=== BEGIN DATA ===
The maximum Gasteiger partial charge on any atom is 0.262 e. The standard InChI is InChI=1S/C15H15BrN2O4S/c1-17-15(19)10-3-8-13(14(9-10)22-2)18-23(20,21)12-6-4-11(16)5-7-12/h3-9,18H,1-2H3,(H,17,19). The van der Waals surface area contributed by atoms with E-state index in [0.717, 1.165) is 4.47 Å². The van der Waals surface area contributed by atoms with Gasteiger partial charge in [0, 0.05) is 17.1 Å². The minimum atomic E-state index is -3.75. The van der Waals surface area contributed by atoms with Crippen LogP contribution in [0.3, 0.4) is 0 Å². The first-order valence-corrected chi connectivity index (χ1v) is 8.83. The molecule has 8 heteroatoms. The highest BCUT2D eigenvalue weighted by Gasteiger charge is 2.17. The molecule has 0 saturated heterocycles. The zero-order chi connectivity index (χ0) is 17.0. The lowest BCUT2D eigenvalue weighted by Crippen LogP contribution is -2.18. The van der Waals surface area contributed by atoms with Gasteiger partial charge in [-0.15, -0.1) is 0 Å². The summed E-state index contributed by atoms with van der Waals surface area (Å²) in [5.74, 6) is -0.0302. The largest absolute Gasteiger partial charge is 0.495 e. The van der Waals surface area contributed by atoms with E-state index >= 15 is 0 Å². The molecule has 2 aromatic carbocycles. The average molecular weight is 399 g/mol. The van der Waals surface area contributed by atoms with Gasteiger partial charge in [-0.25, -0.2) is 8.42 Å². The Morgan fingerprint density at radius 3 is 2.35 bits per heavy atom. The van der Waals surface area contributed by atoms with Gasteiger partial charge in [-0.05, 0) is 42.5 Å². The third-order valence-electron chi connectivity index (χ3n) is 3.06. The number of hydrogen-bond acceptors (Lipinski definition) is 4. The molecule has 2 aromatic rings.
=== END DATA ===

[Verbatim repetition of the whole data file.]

The maximum Gasteiger partial charge on any atom is 0.262 e. The standard InChI is InChI=1S/C15H15BrN2O4S/c1-17-15(19)10-3-8-13(14(9-10)22-2)18-23(20,21)12-6-4-11(16)5-7-12/h3-9,18H,1-2H3,(H,17,19). The van der Waals surface area contributed by atoms with E-state index in [0.717, 1.165) is 4.47 Å². The van der Waals surface area contributed by atoms with Gasteiger partial charge in [0, 0.05) is 17.1 Å². The minimum atomic E-state index is -3.75. The van der Waals surface area contributed by atoms with Crippen LogP contribution in [0.3, 0.4) is 0 Å². The first-order valence-corrected chi connectivity index (χ1v) is 8.83. The molecule has 8 heteroatoms. The highest BCUT2D eigenvalue weighted by Gasteiger charge is 2.17. The molecule has 0 saturated heterocycles. The zero-order chi connectivity index (χ0) is 17.0. The lowest BCUT2D eigenvalue weighted by Crippen LogP contribution is -2.18. The van der Waals surface area contributed by atoms with Gasteiger partial charge in [-0.15, -0.1) is 0 Å². The summed E-state index contributed by atoms with van der Waals surface area (Å²) in [5.74, 6) is -0.0302. The largest absolute Gasteiger partial charge is 0.495 e. The van der Waals surface area contributed by atoms with E-state index >= 15 is 0 Å². The molecule has 2 aromatic carbocycles. The average molecular weight is 399 g/mol. The van der Waals surface area contributed by atoms with Gasteiger partial charge in [-0.25, -0.2) is 8.42 Å². The Morgan fingerprint density at radius 3 is 2.35 bits per heavy atom. The van der Waals surface area contributed by atoms with Gasteiger partial charge in [-0.05, 0) is 42.5 Å². The third-order valence-electron chi connectivity index (χ3n) is 3.06. The number of hydrogen-bond acceptors (Lipinski definition) is 4. The molecule has 2 aromatic rings.